I knew almost nothing when I stepped off the plane in India. I had perused Leap’s website and read through the handout that CASI provided about my internship, yet I still did not really understand Leap’s mission. Four weeks later and I think I’m starting to get a grasp of it. When a liberal American interested in the education field hears the words “for profit”, a warning light goes off and starts beeping loudly as if to say “DON’T GO ANYWHERE NEAR THAT! Nothing good can come from it.” Naturally, when I found out that Leap was a for-profit education organization, my initial reaction was uncomfortable. How was I supposed to get myself behind something that compromises some of my deepest beliefs? I may be an idealist, but I have always thought that education should be free for everyone and maybe I earnestly believed that I could make it so. What then was I supposed to do with myself seeing as I was stuck here in India and was working with this organization that I clearly had not researched thoroughly enough before coming? Could it really be that bad if CASI was willing to put it’s name behind it? Didn’t the CEO of the company seem genuine enough in her belief in education quality? We met the students and then my mind was set. Yes, these students are fairly well-off and can afford the tuition that Leap charges its students, but I could still see that they lacked something in their education that I was privileged enough to have. They still struggled with similar questions about their career and life choices that I had struggled with not too long ago. Yes, there are students who receive far less than these students in India, but that doesn’t mean that these students don’t deserve better either.
Education in India is a tricky topic as I am beginning to learn. Almost everyone except the very, very poor pays for their education, though the amount they pay is quite nominal compared to what we pay in the United States for private education. Public schools in India are so bad that even the teachers don’t show up to class in many cases. Thus, private schools are not reserved for the very wealthy and a select few on scholarships as they are in the U.S., but rather are relied upon by the middle class to provide their children with an opportunity to make it into India’s top universities. Unfortunately, this appears to create an even larger gap between the extremely poor and the rest of the country as they are forced to use government schools and receive a much different level of education than their peers in private or government-assisted private schools. I can’t help but think that if public education continues to be vastly underfunded in the U.S. that a similar pattern would emerge. All but the very poor would give up on public education entirely and go for alternatives, while the extremely poor are forced into a failing system. As more students leave the public education system those left behind become more marginalized and less able to advocate for their own education. Though it seems to me as though investing in public and not private education is vital to establishing any sort of equal playing field for the poor, I also am a part of the private education system in the U.S. as a Penn student and I cannot deny that it has its benefits. In the long term, there cannot be education equality without a free quality educational provider, but in the short term there are many realities at play. When there is no quick fix in sight for India’s education system, then is it not smart to offer services to supplement the poor quality of education that many of these middle class students are receiving? This is the justification I use for what we are doing at Leap. I am an idealist, and I have to ground myself in reality by considering that though the ultimate goal may be for quality public education, first there has to be quality education, period. This brings me to what I have observed so far in my time interning for Leap concerning the quality of education in India.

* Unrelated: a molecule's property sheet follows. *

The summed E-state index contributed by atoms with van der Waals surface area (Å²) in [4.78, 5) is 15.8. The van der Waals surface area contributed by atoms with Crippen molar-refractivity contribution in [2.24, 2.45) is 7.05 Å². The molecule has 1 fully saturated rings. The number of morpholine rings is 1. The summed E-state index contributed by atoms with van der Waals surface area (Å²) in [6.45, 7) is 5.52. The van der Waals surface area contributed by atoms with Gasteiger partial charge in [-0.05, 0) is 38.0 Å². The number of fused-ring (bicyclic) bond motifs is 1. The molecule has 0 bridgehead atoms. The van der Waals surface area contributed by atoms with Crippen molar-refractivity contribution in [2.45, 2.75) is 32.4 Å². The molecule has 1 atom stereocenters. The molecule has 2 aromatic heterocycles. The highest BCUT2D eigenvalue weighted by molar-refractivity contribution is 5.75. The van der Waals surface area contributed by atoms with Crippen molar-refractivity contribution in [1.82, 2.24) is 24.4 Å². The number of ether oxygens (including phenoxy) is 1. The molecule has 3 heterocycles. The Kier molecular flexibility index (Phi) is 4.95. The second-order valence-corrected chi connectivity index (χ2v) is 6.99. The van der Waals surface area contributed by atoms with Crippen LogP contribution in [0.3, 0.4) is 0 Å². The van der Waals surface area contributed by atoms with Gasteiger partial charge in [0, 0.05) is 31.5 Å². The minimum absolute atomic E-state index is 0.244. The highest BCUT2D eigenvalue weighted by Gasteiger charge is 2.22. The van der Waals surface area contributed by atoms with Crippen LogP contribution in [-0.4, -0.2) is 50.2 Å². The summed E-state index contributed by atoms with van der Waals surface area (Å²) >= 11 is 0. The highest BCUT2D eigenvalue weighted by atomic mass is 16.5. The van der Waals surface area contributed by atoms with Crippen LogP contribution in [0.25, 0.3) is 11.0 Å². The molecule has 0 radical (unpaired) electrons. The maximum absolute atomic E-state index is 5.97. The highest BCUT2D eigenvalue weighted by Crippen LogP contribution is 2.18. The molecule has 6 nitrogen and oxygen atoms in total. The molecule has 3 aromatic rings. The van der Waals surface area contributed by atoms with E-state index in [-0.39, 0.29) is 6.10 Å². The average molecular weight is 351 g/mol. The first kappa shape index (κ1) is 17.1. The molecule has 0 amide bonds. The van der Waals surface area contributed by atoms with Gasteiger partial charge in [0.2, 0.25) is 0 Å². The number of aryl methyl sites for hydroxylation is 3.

If I thought that the state of standardized testing in the U.S. was an issue, then it is nothing compared to what it is in India. Students learn for the most part by rote memorization and forget knowledge soon after the test. Creativity is not valued highly within the classroom and traditional methods of teaching (i.e. simply lecturing) are the norm. Skills such as professionalism, teamwork, and leadership are not emphasized within the curriculum and this places students of this system at a disadvantage in the workplace. If graduates of the Indian system are to be competitive in the global workplace, they must develop these essential skills at some point in their lifetime. Not only are these skills necessary for these students to lead productive work lives, but it is also essential to their development as human beings. We need certain skills, such as emotional intelligence, to be developed in young adults so that they can become productive members of society. Most of what I have learned about India’s educational system, I have learned by asking the students themselves. This gives me the idea that they have high expectations for what their education should be and that they are continuing to seek better opportunities for learning.
One aspect of the students that we have worked with at Leap thus far that I have really enjoyed is the genuine desire to learn. Every time I step into the classroom, I doubt what I am doing less. We are nearing the end of a 4-week program with a group of high school students from Yamuna Nagar and I am going to miss the grounding experience of actually teaching in a classroom. The remainder of our internship will much more heavily focus on preparing for Leap’s expansion to four more schools. My dream would be that Leap could one day expand to the purely public schools of India, but for now we will have to just work on perfecting the program we have.